It is no surprise to me that this question would emerge while Jim was at a monastery. Of course it would. And that he riffs on Dr. Martin Luther King, Jr. in a way is also wonderfully telling. "Our goal is to create a beloved community and this will require a qualitative change in our souls as well as a quantitative change in our lives." said Dr. King. Our souls must change. So too must our lives. Dr. King said much about the beloved community. So too did Benedict of Nursia.
There's so much to say here. I'm a little stumped. The beloved community is the Church, but it is exempliefied by the monastery where people relinquish their individual control of their worldly goods. Monastics take vows to pray and work together. There's a shared rhythm of life. There is a shared mission. It's a challenging and difficult life and not all Christians are called to it. Obedience, stability, conversion of life...If we want to be the beloved community, then the we must avow ourselves to such a Rule. Indeed, we must give up our personal or private identities to the service of all.
But how do we do this as a culture, a global church? What a challenging vision. It smacks of utopianism, of course. It should. But we must not linger there. We know the history of the Civil Rights Movement. We know the challenges of the Christian monastics throughout history. There's nothing romantic to be had in this. Forgiveness must be a consatant spiritual practice. We're going to give each other many opportunities to practice forgiveness.
To be the beloved community is to sacrifice...for the sake of the others in the community and, now get this, for the sake of the world. Obedience, stability, and conversion of life are practices intended for the salvation of the world and not just for those who live out such vows. The common good is not about common membership in the monastery. The common good is a sacrifice those who are called into community make for the benefit of all.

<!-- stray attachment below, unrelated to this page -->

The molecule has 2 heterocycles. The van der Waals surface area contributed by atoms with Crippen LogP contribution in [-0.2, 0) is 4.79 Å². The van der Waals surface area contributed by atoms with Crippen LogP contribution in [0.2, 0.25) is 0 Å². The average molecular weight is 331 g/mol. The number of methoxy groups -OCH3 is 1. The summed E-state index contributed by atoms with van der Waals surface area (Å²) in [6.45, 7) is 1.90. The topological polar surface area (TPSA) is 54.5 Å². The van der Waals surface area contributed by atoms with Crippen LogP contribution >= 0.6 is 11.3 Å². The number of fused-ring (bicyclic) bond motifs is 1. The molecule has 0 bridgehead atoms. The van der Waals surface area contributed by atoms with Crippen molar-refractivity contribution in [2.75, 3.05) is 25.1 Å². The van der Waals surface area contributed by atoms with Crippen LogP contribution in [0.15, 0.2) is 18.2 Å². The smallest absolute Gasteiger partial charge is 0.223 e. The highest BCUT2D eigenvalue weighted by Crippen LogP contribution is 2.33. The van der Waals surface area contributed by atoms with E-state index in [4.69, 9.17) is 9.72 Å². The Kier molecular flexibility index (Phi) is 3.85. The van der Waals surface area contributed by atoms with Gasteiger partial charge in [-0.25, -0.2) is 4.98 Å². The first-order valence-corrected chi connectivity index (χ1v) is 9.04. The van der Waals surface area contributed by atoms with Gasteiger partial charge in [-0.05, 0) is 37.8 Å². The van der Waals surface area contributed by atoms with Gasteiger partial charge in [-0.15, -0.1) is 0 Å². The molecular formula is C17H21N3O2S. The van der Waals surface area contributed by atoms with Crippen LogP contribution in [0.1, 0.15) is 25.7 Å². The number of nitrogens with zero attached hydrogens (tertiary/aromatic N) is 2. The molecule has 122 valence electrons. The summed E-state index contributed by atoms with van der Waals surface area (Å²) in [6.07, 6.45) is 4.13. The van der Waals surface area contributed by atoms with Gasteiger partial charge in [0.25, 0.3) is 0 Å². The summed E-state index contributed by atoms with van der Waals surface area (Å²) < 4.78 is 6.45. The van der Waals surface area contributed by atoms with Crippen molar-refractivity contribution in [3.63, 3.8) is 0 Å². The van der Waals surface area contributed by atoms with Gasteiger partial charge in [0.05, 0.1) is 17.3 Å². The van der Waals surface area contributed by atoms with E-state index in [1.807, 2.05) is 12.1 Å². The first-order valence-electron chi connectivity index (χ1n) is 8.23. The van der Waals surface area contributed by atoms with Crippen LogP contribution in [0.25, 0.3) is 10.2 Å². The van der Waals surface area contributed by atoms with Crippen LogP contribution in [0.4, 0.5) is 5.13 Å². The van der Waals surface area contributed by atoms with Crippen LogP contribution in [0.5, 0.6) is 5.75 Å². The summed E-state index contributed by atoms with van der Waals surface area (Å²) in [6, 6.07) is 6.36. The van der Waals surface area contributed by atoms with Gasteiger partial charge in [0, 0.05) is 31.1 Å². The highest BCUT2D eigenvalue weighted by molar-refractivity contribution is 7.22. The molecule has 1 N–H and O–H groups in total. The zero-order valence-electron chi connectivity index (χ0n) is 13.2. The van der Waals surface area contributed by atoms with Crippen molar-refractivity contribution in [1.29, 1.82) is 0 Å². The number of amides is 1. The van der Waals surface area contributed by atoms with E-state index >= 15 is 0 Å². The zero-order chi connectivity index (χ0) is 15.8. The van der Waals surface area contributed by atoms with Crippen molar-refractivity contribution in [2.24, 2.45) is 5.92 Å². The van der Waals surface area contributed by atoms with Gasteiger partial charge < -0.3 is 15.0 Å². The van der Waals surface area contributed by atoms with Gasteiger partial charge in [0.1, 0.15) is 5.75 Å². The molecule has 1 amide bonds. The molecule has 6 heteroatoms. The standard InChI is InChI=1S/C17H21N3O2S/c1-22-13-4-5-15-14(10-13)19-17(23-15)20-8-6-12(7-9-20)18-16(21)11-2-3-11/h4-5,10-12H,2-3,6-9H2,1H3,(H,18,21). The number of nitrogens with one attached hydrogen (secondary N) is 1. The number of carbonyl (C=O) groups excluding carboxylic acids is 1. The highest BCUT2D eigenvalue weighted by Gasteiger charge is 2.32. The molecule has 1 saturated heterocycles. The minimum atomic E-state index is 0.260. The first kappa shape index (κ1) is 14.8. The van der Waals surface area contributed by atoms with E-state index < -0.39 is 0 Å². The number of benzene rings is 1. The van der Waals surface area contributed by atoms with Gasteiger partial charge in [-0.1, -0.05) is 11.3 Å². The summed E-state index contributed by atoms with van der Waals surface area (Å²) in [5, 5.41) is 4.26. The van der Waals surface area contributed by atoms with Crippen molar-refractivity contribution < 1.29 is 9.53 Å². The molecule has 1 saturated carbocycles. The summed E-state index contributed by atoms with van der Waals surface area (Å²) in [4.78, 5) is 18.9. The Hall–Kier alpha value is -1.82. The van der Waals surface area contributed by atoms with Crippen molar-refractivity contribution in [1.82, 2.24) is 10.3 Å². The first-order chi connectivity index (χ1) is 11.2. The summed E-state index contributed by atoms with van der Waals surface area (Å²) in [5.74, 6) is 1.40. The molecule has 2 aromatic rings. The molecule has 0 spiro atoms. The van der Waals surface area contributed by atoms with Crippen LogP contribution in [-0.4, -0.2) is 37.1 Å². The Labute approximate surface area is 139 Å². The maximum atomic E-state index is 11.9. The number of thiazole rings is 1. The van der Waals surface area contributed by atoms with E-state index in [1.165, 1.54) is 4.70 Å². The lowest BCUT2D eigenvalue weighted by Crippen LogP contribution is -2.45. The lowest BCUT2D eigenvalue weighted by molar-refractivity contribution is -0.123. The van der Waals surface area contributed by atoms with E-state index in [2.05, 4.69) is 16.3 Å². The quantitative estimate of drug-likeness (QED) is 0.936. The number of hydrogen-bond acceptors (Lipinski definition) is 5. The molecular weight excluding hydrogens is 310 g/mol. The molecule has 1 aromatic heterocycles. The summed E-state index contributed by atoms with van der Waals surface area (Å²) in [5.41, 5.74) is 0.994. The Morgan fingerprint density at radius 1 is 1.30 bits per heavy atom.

Is this vision possible? Can all Christians make such a claim? Can we make such vows? I ask these questions in order to shine a light on the seriousness of Jim's vision...the inconceivable difficulty of it. This is not in order to dissuade us from attempting it, but to offer a reality check.
To be on God's side is to sacrifice ourselves for the sake of others. To be God's friend is to lay down one's life in obedience to our neighbor and our God in Christ Jesus. This is so much more than voting and lobbying or signing a petition. This is a radical conversion of life into the beloved community.
Note: This blog entry is cross-posted at Sojourners.
The Terrifying Solitude of Scholarship
Posted May 2, 2013 @ 8:43am | by Tripp
Open our ears to hear you, O God,
and our mouths to proclaim your glory
and the beauty of your holiness...
There is a kind of solitude in scholarship that simply terrifies me. It stumps me. It causes me to stop dead. I can move no further. You see, on some level every scholar is alone in their discipline. The nature of the enterprise, that trope of "original contribution," encourages a certain solitary approach. No one will ever be interested in what you are interested in. By the way, you have to convince all these disinterested people to be interested enough to grant you time and other resources to do this work.
These are the books I would use if I could write my dissertation today. Theology, cognition, epistemology, and music, music, music. I'm sitting here this morning looking at these books and wondering, to my utter amazement, if I will ever get a chance to sit with people and talk about this stuff every again.
Yes, "ever again." How absurd this must seem to some of you. "Of course!" you may exclaim. "Of course you will talk to people about this stuff."
And yet, I don't know. This is my last semester of coursework and I feel like the tap is being shut off, the well is running dry. I'm terrified that I will lose my conversation partners in some way. The solitary nature of scholarship looms before me and I feel utterly lost staring into the abyss.
I've never had the kind of character it takes for solitary work like what I assume is expected of me as a scholar. I'm trying to develop it, mind you. I am. And yet...all I can imagine is how after this term I will never again read through the pages of these books and discuss them with another similarly inclined nerd. There will be no reason to because the conversation will disappear. What's the point of scholarship without the conversation?